This all leads nicely to my biggest issue with the design of the Nuraphone: the proprietary nature of the cable connection. Apparently in order to allow compatibility with a bunch of separate devices, they had to create a new single port that is used for everything, including charging. I’’m not really convinced by this argument, and it means that it’s yet another cable to carry when travelling, which isn much harder and pricier to replace. The nightmare scenario would be misplacing one while on a trip.
In the past I have played with various special music EQ apps that provide extra stereo spacing and increased ‘ambience’, but always returned to listening flat, as they never did a great job of applying equally the quality across genres. In other words, what sounded good with electronica would make grunge sound utter garbage. I suspected that this would be much the same with the Nuraphone, and I was pretty disappointed when it seemed to be the case upon first listening. Techno sounded pretty good, but generally the sound was too coloured, with vocals often lost in the mix. It wasn’t until I realised that I had an additional EQ set on my Mac already that was interfering with things that I actually heard what the Nuraphone could do, and my perception completely changed. Why bother even bringing this up? To highlight that it’s important to start with a flat EQ, or you’re going to get a distorted perception of the sound – which is easily done.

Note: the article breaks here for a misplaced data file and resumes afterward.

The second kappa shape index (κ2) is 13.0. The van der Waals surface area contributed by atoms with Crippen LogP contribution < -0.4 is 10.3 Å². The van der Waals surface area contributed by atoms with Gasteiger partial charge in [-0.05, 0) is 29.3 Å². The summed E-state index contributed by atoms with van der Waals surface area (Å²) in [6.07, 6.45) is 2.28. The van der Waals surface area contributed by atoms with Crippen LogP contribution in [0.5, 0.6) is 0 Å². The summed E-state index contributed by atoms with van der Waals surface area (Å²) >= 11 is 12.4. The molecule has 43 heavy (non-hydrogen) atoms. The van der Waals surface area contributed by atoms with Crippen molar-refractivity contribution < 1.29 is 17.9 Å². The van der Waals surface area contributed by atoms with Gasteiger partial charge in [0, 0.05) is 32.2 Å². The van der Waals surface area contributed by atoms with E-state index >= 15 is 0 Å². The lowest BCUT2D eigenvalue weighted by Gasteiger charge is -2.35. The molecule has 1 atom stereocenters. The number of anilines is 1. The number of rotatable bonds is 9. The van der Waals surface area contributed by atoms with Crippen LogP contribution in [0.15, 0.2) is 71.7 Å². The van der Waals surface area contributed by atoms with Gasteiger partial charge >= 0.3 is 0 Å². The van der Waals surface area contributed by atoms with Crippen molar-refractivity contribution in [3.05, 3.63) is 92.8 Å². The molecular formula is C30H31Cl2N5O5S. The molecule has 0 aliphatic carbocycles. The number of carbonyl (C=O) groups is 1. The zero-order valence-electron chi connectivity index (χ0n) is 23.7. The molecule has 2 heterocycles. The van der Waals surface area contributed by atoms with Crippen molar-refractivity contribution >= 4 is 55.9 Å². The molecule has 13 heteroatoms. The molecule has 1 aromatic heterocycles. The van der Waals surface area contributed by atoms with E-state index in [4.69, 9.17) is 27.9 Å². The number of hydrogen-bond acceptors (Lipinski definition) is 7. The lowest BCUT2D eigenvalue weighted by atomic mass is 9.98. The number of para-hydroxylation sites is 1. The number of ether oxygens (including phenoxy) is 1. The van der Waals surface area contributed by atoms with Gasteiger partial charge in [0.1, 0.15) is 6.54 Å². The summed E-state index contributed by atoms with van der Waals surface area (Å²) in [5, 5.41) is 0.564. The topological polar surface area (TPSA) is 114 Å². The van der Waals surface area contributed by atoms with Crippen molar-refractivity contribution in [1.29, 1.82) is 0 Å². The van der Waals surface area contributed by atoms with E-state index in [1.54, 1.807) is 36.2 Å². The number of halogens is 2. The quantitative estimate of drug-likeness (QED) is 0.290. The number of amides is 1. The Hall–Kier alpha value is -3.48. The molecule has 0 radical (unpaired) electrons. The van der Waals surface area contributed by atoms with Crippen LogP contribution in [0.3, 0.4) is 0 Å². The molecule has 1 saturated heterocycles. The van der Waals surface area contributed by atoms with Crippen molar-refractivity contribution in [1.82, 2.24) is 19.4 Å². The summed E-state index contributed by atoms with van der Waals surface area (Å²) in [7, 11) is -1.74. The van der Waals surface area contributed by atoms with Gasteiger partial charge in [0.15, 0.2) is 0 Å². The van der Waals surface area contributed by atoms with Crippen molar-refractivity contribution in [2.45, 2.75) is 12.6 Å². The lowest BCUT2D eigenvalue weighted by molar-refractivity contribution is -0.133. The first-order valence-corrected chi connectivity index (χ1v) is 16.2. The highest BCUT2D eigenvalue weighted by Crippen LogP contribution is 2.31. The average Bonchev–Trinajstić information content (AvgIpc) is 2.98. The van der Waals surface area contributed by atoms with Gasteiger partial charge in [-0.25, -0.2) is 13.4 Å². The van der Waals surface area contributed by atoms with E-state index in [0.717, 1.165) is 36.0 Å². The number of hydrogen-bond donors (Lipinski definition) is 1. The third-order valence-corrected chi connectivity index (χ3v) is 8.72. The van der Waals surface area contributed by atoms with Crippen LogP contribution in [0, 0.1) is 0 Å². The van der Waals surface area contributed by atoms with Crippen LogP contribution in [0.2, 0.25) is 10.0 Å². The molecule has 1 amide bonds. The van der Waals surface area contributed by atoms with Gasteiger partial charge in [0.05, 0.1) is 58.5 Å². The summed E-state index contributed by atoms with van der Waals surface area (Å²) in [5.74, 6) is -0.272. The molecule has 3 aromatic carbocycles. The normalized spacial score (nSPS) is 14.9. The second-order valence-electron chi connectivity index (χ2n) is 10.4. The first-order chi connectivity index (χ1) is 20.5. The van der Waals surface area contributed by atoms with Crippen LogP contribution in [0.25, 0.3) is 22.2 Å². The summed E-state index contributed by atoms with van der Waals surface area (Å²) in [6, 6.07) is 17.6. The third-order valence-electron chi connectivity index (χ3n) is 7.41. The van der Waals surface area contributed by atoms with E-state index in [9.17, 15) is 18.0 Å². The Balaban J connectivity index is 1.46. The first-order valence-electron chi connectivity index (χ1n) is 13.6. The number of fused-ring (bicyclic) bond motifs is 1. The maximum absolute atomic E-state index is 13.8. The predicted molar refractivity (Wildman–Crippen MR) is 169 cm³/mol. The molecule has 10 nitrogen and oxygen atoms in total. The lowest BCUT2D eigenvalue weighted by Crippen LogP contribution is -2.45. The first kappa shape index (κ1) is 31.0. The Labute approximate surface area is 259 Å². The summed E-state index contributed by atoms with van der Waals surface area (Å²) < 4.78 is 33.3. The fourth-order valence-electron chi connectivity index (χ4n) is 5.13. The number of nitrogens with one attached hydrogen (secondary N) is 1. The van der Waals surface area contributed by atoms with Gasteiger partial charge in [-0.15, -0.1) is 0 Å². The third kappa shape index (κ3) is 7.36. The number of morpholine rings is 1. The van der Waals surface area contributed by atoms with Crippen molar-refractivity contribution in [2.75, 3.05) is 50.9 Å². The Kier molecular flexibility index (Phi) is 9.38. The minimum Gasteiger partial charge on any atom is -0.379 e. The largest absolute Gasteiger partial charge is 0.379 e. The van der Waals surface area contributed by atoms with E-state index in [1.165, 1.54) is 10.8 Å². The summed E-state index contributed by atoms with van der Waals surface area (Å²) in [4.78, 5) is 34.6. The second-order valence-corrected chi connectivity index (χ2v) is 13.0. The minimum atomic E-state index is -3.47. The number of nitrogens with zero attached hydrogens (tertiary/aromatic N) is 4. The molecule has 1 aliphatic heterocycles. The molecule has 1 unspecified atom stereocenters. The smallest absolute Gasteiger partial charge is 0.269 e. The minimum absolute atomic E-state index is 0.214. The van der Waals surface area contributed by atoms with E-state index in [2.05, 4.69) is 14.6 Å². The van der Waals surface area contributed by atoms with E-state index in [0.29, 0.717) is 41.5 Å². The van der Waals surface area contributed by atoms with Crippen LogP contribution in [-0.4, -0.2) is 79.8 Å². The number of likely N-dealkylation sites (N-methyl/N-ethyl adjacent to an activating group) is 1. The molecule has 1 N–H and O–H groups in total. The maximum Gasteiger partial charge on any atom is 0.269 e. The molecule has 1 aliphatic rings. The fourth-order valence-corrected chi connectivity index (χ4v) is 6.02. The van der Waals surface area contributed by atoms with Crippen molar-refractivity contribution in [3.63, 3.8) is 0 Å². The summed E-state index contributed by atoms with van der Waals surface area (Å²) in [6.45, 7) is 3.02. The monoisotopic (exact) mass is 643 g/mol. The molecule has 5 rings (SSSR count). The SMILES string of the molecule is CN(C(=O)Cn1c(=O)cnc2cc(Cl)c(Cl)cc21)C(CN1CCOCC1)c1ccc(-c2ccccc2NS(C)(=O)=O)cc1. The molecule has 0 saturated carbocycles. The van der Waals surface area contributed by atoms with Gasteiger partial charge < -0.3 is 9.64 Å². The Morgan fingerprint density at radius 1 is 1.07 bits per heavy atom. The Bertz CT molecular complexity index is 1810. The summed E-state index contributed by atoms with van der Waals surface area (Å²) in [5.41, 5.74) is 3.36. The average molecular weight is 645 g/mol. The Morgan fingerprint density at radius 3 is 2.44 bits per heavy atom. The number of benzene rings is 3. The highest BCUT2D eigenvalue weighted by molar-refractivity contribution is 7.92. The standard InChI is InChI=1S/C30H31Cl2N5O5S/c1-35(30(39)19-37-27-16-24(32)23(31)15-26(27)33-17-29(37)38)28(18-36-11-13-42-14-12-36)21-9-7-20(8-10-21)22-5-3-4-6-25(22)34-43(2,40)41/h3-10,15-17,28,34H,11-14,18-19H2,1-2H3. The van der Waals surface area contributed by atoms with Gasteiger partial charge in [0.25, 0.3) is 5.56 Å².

While I wasn’t exactly reduced to tears, the sound from the Nuraphone really was pretty impressive, bringing a whole new feeling of dynamism to music that I knew well. It was as if my favourite tracks had been given a personal re-mastering, and it was amazing. I scoured my library to find old songs and re-discover them in a different light. Despite an overall perceivable increase in quality, a lot of this seemed to come down to the ‘Immersion’ mode. When I first read about it, I was dubious. Cranking up the bass so it rattles against your ears doesn’t really ‘capture the feeling of being at a live performance’. However, I have to honestly say that there is something in that claim. With the slider at 75% I could feel every kick of the bass drum in early Green Day albums as if Tre Cool himself was in the same room, and there were times during some songs that genuinely reminded of being at a music festival due to the interaction of instrumentation.
There have been some comments that the Immersion mode is too heavy handed, such as:
The Immersion effect might suit bassheads or movie-watchers, but you’ll get the most balanced sound with it on very low – or turned off.